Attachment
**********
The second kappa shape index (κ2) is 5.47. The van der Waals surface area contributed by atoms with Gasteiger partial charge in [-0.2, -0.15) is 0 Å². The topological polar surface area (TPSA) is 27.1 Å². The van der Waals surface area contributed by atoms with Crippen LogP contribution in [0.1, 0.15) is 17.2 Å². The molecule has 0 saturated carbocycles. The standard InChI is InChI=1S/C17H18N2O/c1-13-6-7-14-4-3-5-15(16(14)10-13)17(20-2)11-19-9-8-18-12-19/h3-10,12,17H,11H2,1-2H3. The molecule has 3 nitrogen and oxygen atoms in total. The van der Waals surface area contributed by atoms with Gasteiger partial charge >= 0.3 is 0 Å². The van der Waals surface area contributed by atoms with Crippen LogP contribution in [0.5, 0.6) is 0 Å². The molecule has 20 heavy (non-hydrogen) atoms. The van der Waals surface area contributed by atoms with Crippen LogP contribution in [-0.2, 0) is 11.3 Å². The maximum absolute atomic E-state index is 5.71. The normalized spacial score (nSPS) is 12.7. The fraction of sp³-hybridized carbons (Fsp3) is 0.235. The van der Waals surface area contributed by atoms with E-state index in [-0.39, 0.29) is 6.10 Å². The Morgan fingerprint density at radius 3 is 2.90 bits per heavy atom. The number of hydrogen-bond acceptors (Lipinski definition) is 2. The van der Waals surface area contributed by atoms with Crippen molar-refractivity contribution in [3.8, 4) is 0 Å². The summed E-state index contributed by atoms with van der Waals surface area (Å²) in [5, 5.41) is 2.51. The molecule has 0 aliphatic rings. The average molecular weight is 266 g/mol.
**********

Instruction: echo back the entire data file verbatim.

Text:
The second kappa shape index (κ2) is 5.47. The van der Waals surface area contributed by atoms with Gasteiger partial charge in [-0.2, -0.15) is 0 Å². The topological polar surface area (TPSA) is 27.1 Å². The van der Waals surface area contributed by atoms with Crippen LogP contribution in [0.1, 0.15) is 17.2 Å². The molecule has 0 saturated carbocycles. The standard InChI is InChI=1S/C17H18N2O/c1-13-6-7-14-4-3-5-15(16(14)10-13)17(20-2)11-19-9-8-18-12-19/h3-10,12,17H,11H2,1-2H3. The molecule has 3 nitrogen and oxygen atoms in total. The van der Waals surface area contributed by atoms with Gasteiger partial charge >= 0.3 is 0 Å². The van der Waals surface area contributed by atoms with Crippen LogP contribution in [0.5, 0.6) is 0 Å². The molecule has 20 heavy (non-hydrogen) atoms. The van der Waals surface area contributed by atoms with Crippen LogP contribution in [-0.2, 0) is 11.3 Å². The maximum absolute atomic E-state index is 5.71. The normalized spacial score (nSPS) is 12.7. The fraction of sp³-hybridized carbons (Fsp3) is 0.235. The van der Waals surface area contributed by atoms with E-state index in [-0.39, 0.29) is 6.10 Å². The Morgan fingerprint density at radius 3 is 2.90 bits per heavy atom. The number of hydrogen-bond acceptors (Lipinski definition) is 2. The van der Waals surface area contributed by atoms with Crippen molar-refractivity contribution in [3.8, 4) is 0 Å². The summed E-state index contributed by atoms with van der Waals surface area (Å²) in [5, 5.41) is 2.51. The molecule has 0 aliphatic rings. The average molecular weight is 266 g/mol.